Our preliminary analyses show that white women report they have learned a great deal about race as a result of being married to a Black man. Their education includes a heightened awareness about being Black in America. This awareness reached a troubling stage for many of them following the summer of 2020 racial protests about the killing of unarmed Black men by police and the disturbing realization that their husband and biracial children may be at increased risk based on the color of their skin. Marriage also made them more aware of their white privilege and how they often negotiated on behalf of the couple with the world outside their home. In a few cases, they worried about their own safety while traveling with their husbands to less diverse parts of the country, communities with troubled histories regarding race relations and where they stood out.

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The women told us about microaggressions they experienced from family members and friends. Unsympathetic Facebook postings about Black Lives Matter protests caused emotional distancing. The women’s parents complimented their siblings who had married Asian individuals and were going to have “cute kids,” yet no such comments were made about the offspring of their Black-white marriage. And they told us about their children, who sometimes struggled with their racial identity and felt they did not fit neatly into a peer group, a potential sign that our social progress has stalled.

Not everyone shared these experiences. Some had only found acceptance from family, friends and strangers. If they ran into trouble spots, they ignored them or framed them as an opportunity to teach others. Maryland, especially the areas around D.C. and Baltimore, was considered friendly territory by many we interviewed.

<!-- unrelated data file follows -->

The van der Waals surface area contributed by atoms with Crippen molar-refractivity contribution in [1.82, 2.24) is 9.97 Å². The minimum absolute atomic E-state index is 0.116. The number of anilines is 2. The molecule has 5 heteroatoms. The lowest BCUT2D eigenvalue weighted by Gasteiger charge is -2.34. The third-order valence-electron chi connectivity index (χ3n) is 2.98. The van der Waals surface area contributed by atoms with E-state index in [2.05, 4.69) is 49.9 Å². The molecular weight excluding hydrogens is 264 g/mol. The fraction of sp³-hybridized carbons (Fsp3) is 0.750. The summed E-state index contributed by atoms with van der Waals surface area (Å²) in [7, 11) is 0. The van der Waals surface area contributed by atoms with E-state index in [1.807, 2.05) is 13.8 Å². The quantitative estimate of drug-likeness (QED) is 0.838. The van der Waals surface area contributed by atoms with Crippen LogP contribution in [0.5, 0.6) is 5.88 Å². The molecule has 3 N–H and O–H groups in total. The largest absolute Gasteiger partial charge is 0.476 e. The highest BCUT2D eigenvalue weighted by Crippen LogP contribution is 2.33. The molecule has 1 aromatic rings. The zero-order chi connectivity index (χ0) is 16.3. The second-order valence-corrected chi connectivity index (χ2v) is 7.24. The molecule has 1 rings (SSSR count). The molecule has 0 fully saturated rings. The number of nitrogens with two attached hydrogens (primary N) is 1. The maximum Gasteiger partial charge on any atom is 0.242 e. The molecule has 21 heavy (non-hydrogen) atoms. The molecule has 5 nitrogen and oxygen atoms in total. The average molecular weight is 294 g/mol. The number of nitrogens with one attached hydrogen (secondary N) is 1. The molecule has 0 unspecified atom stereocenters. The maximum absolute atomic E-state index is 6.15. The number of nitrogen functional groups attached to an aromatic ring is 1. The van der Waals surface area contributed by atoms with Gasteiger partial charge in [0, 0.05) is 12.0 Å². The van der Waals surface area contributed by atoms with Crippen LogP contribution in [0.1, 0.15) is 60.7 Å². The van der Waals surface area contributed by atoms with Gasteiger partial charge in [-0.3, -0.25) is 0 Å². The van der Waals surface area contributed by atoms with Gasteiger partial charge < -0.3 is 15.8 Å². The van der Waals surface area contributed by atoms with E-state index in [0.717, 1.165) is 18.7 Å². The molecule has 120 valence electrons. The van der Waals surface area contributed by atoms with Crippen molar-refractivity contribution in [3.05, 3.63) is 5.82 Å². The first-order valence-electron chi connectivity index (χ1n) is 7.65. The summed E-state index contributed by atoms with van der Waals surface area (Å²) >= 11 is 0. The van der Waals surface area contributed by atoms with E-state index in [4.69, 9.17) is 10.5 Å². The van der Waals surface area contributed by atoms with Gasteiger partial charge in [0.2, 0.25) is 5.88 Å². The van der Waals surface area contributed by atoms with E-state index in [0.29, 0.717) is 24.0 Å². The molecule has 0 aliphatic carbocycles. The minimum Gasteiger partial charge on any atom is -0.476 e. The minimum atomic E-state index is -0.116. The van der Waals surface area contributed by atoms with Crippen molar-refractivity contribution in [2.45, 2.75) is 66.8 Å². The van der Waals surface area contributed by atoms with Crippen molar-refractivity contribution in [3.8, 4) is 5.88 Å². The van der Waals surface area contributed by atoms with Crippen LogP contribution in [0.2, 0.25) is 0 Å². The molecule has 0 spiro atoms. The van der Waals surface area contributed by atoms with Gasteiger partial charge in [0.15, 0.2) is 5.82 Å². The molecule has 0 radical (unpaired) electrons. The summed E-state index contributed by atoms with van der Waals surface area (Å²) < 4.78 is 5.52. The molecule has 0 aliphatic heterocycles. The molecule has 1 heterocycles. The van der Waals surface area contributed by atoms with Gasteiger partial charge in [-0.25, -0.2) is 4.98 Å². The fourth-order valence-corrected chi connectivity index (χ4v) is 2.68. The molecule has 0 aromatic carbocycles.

We see many parallels between what we are finding and the recent interview with Meghan and Harry: a racially sensitive perspective taken by Harry (but not by his family), fears about safety, outright racism from the media and members of the royal family, and racial identity building of Archie and the couple’s next child.

Reading about what others experience who are in similar situations to us can be uplifting, traumatizing or both. For example, veterans living with PTSD may be re-traumatized by news stories of other veterans with PTSD. Similarly, watching others march for racial justice can be simultaneously upsetting and uplifting as society pulls together to battle injustice.

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For interracial couples, hearing Meghan and Harry talk about their struggles with their extended families, may be helpful in thinking about their own experiences. It may leave them hopeful that a light is being shone on these relationships or saddened that, no matter who you are, differences and histories can be hard to overcome. Tuning into the interview may teach us all that pulling back the curtain on the insidious nature of racism can affect our most intimate relationships.

Geoffrey L. Greif (ggreif@ssw.umaryland.edu), Michael E. Woolley (mwoolley@ssw.umaryland.edu) and Victoria D. Stubbs (vstubbs@ssw.umaryland.edu) are all on faculty at the University of Maryland School of Social Work.